hematoma itself. Bleeding usually stops shortly after the initial ictus, however in a substantial minority of patients the
hematoma continues to expand usually within the first hour after the presentation. Expansion after one hour is unusual.
Once hematoma forms, vasogenic edema forms around the clot as osmotically active serum proteins are released from
the hematoma. Edema peaks at about 48 hours and usually begins to resolve after 5 days. Whether the brain tissues
surrounding the acute hematoma is ischemic -due to vascular compression- or not is controversial. Functional
suppression (diaschisis) of brain activity rather than ischemia is more probable.
Risk of Hematoma Enlargement
In nearly one quarter of initially alert patients presenting with spontaneous intracerebral hemorrhage, secondary
deterioration in level of consciousness occurs within the first 24 hours after onset. Hematoma expansion and edema
formation are believed to be the major factors involved In several large prospective and retrospective studies,
investigators have evaluated the rate of hematoma enlargement after initial presentation and report rates ranging from
14 to 38% within the first 24 hours of admission.[27,28]
In their review of 627 patients with spontaneous intracerebral hemorrhage Fujii, et al.. reported that CT scanning
within 24 hours of admission demonstrated enlargement of the hematoma in 14% of patients. Five factors were found to
be associated with enlargement: admission shortly after onset of symptoms, heavy alcohol consumption, irregularly
shaped hematoma, reduced level of consciousness, and low level of fibrinogen.
Figure 12. Cerebral (A) and pontine (B) acute haemorrhage, C, acute cerebellar hemorrhage
Gradually the haematoma is surrounded by reactive gliosis and macrophages laden with haemosiderin granules (Ferric
hydroxide). The clot is gradually absorbed starting with its periphery and is replaced by a yellow fluid, this is called an
apoplectic cyst. Reactive gliosis progressively increases and ultimately transforms the haematoma into a slit-like scar.
Figure 13. A, acute putameno-capsular & intraventricular hemorrhage, B, apoplectic cyst
Figure 14. A, Subacute caudate hemorrhage, B, apoplectic cyst, C, Hypertensive hemorrhage into basal ganglia region
(specifically: internal capsule).
Pathologically the brains of patients with cerebral haemorrhages very frequently show evidence of past microvascular
ischaemic events such as lacunar infarctions, leukoaraiosis,etc.
INCIDENCE OF COMMON ANATOMICAL SITES IN HYPERTENSIVE INTRACEREBRAL HAEMORRHAGE
Figure 15. Incidence (in % ) of the common anatomical sites in hypertensive intracerebral haemorrhage 28
STRUCTURAL NEUROIMAGING OF MICROVASCULAR CEREBRAL HAEMORRHAGE
CT imaging of haematoma.
A cerebral haematoma, in the acute stage, has higher attenuation values on precontrast scan (hyperdense). The higher
attenuation values of fresh blood is due to the existence of packed haemoglobin in the haematoma. In particular the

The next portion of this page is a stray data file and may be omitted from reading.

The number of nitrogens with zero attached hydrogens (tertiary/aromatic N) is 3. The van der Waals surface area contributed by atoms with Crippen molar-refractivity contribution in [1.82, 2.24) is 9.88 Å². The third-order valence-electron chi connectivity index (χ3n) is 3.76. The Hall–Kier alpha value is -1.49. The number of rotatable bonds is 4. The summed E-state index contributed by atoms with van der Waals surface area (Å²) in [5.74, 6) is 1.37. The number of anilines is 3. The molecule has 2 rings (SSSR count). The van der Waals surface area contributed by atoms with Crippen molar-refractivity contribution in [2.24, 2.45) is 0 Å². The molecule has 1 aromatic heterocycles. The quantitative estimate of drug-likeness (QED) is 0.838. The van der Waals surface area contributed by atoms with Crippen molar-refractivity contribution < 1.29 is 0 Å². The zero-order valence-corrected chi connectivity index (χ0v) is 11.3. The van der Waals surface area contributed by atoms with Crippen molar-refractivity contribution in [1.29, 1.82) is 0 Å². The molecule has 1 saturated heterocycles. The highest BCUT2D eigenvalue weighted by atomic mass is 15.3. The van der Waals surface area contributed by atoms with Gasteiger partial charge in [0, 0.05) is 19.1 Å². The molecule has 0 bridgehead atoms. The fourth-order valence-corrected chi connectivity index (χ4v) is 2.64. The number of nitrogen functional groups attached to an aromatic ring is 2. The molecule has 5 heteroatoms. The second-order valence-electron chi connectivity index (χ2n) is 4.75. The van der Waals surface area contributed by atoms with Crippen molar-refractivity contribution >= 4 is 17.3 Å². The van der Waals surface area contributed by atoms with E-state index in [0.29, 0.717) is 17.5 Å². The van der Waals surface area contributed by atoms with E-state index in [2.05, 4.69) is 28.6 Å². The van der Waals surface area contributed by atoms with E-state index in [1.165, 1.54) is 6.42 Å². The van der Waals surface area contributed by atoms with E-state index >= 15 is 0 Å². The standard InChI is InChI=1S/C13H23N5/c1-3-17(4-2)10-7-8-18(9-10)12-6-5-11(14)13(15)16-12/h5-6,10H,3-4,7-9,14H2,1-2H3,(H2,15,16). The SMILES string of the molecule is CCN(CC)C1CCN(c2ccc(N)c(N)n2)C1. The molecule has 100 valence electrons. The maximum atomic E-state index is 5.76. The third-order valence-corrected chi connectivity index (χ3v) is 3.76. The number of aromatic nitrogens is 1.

globin component of the haemoglobin is responsible for the increased CT density on precontrast scan. With progressive
absorption of haemoglobin, (this usually starts from the periphery of the haematoma) the attenuation value of the
haematoma gradually decreases until the high density haematoma is replaced by a low density space occupying cyst.
Figure 16. A, Acute haematoma, B, an apoplectic cyst and C, an old haematoma (slit-like scar)
The evolution of the haematoma from a high density clot to a low density cyst usually takes a period that ranges between
one month to three months. The walls of this cyst might enhance and the haematoma at this stage might be mixed with
abscess or glioma. History is of paramount significance at this stage. Very old haematoma appears by CT scan as a slit-
like hypodense area with negative mass effect.
In general Haematomas are space-occupying with positive mass effect and are commonly surrounded by a hypodense
oedema area. The most common sites are the putameno-capsular and the thalamic sites and either of them might
rupture intraventricularly. Less common sites includes the parietal lobe, pons and cerebellum.
The diagnosis of acute ICH is virtually 100% reliable with non-contrast CT due to the characteristic mass of blood of
high attenuation value, due to the presence of the globin component of the haemoglobin molecule. Under exceptional
circumstances, patients with profound anaemia, with a haematocrit of 20% or less have presented with an acute
haematoma which was isointense to brain on account of the low haemoglobin contents of the fresh haematoma. Fresh
blood has an attenuation value of 55-85 Hounsfield units, the high attenuation (50-70 Hounsfield units) is from high
protein concentration within intact red blood cells and not iron content 1.
As the fresh clot starts to retract after 24-48 hours from onset, there is serum extrusion around its periphery, resulting
in a ring of hypointensity that surrounds the haematoma . In the subacute stage, the haematoma maintains its mass
effect but becomes progressively less dense, from the periphery toward the center, until reaching isointensity with the
adjacent brain parenchyma. The infusion of intravenous contrast at this stage can demonstrate an area of ring
enhancement at the periphery of the haematoma. In the chronic stage, the mass effect of the haematoma is no longer